Smartwatches, fitness trackers and other wearable devices may be giving away your bank PIN, new research has warned. Researchers at Bingham University, New York claim that data from sensors embedded in wearable devices can be used to track hand movements which, when combined with computer algorithms, can be used to crack passwords with more than 90% accuracy.
Scientists at the university found that accelerometers, gyroscopes and magnetometers contained in wearable devices could potentially be targeted by hackers to track movement data. This data could then be reproduced to track the trajectory of users' hand movements at cashpoints, electronic door locks and similar keypad-based control systems to ascertain the access code.
Such an attack could be carried out in two ways, known as "internal" and "sniffing" attacks. In the first scenario, hackers could access the device sensors through malware, which sends back data when the victim enters a PIN or password. A "sniffing" attack would involve placing a device used for intercepting data over a wireless network near a keypad-based security system, which would then "eavesdrop" on the wearable's sensor data and send it back to the attacker via Bluetooth.
To demonstrate their theory, the researchers conducted 5,000 key-entry tests on three key-based security systems, including an ATM, with 20 adults wearing a variety of wearable devices. The team was able to record "millimetre-level" hand movement information from the device sensors, providing the team with those measurements for distance and direction estimations between keystrokes.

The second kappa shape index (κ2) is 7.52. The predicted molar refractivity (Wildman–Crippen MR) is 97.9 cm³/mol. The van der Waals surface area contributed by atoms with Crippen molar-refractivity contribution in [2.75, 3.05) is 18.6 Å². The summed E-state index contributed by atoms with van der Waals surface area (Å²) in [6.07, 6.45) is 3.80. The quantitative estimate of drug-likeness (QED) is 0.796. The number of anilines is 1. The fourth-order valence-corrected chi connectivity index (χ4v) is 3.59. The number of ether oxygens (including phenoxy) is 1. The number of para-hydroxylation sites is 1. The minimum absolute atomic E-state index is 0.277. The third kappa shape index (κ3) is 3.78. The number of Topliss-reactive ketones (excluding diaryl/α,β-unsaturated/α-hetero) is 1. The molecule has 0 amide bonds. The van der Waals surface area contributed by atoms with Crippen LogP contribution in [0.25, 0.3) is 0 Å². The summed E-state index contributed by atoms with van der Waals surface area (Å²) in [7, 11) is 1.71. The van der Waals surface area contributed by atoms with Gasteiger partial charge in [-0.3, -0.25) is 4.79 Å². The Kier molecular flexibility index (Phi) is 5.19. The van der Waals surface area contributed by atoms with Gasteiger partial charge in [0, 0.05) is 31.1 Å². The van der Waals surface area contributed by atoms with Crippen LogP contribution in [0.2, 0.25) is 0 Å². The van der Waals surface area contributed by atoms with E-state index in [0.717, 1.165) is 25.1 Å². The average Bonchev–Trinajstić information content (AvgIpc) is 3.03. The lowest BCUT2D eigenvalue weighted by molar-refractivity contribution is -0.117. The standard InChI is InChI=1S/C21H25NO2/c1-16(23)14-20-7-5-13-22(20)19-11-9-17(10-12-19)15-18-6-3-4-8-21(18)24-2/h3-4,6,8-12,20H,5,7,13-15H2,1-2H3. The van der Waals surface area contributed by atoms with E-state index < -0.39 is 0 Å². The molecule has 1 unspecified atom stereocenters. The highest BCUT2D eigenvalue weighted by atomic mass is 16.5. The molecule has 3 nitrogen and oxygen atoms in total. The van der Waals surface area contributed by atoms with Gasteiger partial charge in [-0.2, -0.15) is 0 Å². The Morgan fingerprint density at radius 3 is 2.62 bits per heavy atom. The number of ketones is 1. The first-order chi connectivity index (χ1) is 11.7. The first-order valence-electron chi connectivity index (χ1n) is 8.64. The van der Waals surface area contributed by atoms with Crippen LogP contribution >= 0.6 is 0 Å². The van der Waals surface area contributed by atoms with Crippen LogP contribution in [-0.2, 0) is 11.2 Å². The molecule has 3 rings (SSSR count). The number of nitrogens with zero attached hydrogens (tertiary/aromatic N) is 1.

This was then passed through the scientists' Backward PIN-sequence Inference Algorithm, which they say was able to break codes "with alarming accuracy without context clues about the keypad". So accurate, in fact, that the team claims the algorithm was able to guess passwords with 80% accuracy on the first try and more than 90% accuracy after three tries.
Yan Wang, assistant professor of computer science at Binghamton University and co-author of the study, said that while the threat was a real one, such attacks were "sophisticated", meaning they would need a high degree of technical know-how to carry out successfully.
The researchers hope the findings will offer an early step in understanding security vulnerabilities of wearables. While they haven't proposed a solution to the vulnerability, they suggested that some sort of interference could be applied to movement data in wearable devices so that minute hand movements cannot be tracked, but still makes them useful for tracking fitness activity.
In another study on device security this week, researchers in the US demonstrated how smartphones could potentially be hijacked using voice commands hidden in YouTube videos.